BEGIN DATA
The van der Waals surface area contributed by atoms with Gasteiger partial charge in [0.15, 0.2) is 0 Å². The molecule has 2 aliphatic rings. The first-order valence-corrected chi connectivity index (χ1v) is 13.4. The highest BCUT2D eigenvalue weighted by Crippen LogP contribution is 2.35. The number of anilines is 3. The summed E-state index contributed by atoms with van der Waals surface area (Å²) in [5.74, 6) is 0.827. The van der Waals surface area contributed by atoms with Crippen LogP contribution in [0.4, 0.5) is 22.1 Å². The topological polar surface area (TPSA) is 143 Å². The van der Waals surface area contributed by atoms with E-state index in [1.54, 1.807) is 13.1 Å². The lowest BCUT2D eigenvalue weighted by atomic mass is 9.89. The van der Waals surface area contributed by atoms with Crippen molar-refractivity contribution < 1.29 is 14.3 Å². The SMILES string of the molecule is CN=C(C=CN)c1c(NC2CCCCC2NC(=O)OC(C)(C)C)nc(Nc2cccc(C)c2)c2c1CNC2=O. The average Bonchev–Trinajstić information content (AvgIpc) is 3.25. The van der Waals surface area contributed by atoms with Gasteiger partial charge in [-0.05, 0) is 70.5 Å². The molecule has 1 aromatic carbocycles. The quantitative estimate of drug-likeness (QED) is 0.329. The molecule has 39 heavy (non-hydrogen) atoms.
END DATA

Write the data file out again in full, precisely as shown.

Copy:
The van der Waals surface area contributed by atoms with Gasteiger partial charge in [0.15, 0.2) is 0 Å². The molecule has 2 aliphatic rings. The first-order valence-corrected chi connectivity index (χ1v) is 13.4. The highest BCUT2D eigenvalue weighted by Crippen LogP contribution is 2.35. The number of anilines is 3. The summed E-state index contributed by atoms with van der Waals surface area (Å²) in [5.74, 6) is 0.827. The van der Waals surface area contributed by atoms with Crippen LogP contribution in [0.4, 0.5) is 22.1 Å². The topological polar surface area (TPSA) is 143 Å². The van der Waals surface area contributed by atoms with E-state index in [1.54, 1.807) is 13.1 Å². The lowest BCUT2D eigenvalue weighted by atomic mass is 9.89. The van der Waals surface area contributed by atoms with Crippen molar-refractivity contribution < 1.29 is 14.3 Å². The SMILES string of the molecule is CN=C(C=CN)c1c(NC2CCCCC2NC(=O)OC(C)(C)C)nc(Nc2cccc(C)c2)c2c1CNC2=O. The average Bonchev–Trinajstić information content (AvgIpc) is 3.25. The van der Waals surface area contributed by atoms with Gasteiger partial charge in [-0.05, 0) is 70.5 Å². The molecule has 1 aromatic carbocycles. The quantitative estimate of drug-likeness (QED) is 0.329. The molecule has 39 heavy (non-hydrogen) atoms.